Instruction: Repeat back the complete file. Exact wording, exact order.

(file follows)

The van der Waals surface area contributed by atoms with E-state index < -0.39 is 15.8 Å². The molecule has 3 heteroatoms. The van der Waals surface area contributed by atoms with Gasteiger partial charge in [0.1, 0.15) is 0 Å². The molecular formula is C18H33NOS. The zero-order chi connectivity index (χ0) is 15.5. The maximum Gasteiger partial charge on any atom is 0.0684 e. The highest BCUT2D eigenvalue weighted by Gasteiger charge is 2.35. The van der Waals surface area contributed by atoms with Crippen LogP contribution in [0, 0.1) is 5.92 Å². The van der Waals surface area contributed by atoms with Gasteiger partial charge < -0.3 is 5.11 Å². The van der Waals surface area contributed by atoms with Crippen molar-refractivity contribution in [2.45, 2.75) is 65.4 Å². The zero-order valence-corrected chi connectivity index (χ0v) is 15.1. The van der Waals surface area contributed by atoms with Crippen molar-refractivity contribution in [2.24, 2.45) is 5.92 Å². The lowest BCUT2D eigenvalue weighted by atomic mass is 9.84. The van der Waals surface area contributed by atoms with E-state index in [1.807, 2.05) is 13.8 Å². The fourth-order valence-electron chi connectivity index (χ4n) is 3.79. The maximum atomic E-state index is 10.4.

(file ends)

The van der Waals surface area contributed by atoms with E-state index < -0.39 is 15.8 Å². The molecule has 3 heteroatoms. The van der Waals surface area contributed by atoms with Gasteiger partial charge in [0.1, 0.15) is 0 Å². The molecular formula is C18H33NOS. The zero-order chi connectivity index (χ0) is 15.5. The maximum Gasteiger partial charge on any atom is 0.0684 e. The highest BCUT2D eigenvalue weighted by Gasteiger charge is 2.35. The van der Waals surface area contributed by atoms with Crippen LogP contribution in [0, 0.1) is 5.92 Å². The van der Waals surface area contributed by atoms with Gasteiger partial charge < -0.3 is 5.11 Å². The van der Waals surface area contributed by atoms with Crippen molar-refractivity contribution in [2.45, 2.75) is 65.4 Å². The zero-order valence-corrected chi connectivity index (χ0v) is 15.1. The van der Waals surface area contributed by atoms with Crippen molar-refractivity contribution in [2.24, 2.45) is 5.92 Å². The lowest BCUT2D eigenvalue weighted by atomic mass is 9.84. The van der Waals surface area contributed by atoms with E-state index in [1.807, 2.05) is 13.8 Å². The fourth-order valence-electron chi connectivity index (χ4n) is 3.79. The maximum atomic E-state index is 10.4.